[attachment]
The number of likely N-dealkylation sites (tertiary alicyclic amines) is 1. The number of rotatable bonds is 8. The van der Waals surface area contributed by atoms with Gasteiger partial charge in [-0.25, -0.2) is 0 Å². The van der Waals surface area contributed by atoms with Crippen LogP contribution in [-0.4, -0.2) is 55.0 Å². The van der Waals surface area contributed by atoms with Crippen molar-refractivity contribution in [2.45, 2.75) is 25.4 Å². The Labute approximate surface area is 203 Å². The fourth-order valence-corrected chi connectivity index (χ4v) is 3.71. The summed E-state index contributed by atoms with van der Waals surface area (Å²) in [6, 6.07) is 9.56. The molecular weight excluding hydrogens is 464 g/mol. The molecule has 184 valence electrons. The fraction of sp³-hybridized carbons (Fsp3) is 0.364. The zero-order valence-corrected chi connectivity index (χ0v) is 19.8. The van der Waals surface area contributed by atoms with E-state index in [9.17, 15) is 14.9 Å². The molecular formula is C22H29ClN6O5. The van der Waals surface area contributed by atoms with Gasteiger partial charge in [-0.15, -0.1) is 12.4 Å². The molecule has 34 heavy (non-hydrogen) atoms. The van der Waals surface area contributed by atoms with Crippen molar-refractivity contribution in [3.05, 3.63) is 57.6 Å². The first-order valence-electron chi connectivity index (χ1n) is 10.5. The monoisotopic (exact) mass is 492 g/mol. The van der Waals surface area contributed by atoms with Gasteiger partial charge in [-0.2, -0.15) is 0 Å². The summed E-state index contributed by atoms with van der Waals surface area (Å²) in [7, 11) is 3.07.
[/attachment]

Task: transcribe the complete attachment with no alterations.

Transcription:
The number of likely N-dealkylation sites (tertiary alicyclic amines) is 1. The number of rotatable bonds is 8. The van der Waals surface area contributed by atoms with Gasteiger partial charge in [-0.25, -0.2) is 0 Å². The van der Waals surface area contributed by atoms with Crippen LogP contribution in [-0.4, -0.2) is 55.0 Å². The van der Waals surface area contributed by atoms with Crippen molar-refractivity contribution in [2.45, 2.75) is 25.4 Å². The Labute approximate surface area is 203 Å². The fourth-order valence-corrected chi connectivity index (χ4v) is 3.71. The summed E-state index contributed by atoms with van der Waals surface area (Å²) in [6, 6.07) is 9.56. The molecular weight excluding hydrogens is 464 g/mol. The molecule has 184 valence electrons. The fraction of sp³-hybridized carbons (Fsp3) is 0.364. The zero-order valence-corrected chi connectivity index (χ0v) is 19.8. The van der Waals surface area contributed by atoms with E-state index in [9.17, 15) is 14.9 Å². The molecular formula is C22H29ClN6O5. The van der Waals surface area contributed by atoms with Gasteiger partial charge in [-0.15, -0.1) is 12.4 Å². The molecule has 34 heavy (non-hydrogen) atoms. The van der Waals surface area contributed by atoms with Crippen molar-refractivity contribution in [3.05, 3.63) is 57.6 Å². The first-order valence-electron chi connectivity index (χ1n) is 10.5. The monoisotopic (exact) mass is 492 g/mol. The van der Waals surface area contributed by atoms with Gasteiger partial charge in [-0.2, -0.15) is 0 Å². The summed E-state index contributed by atoms with van der Waals surface area (Å²) in [7, 11) is 3.07.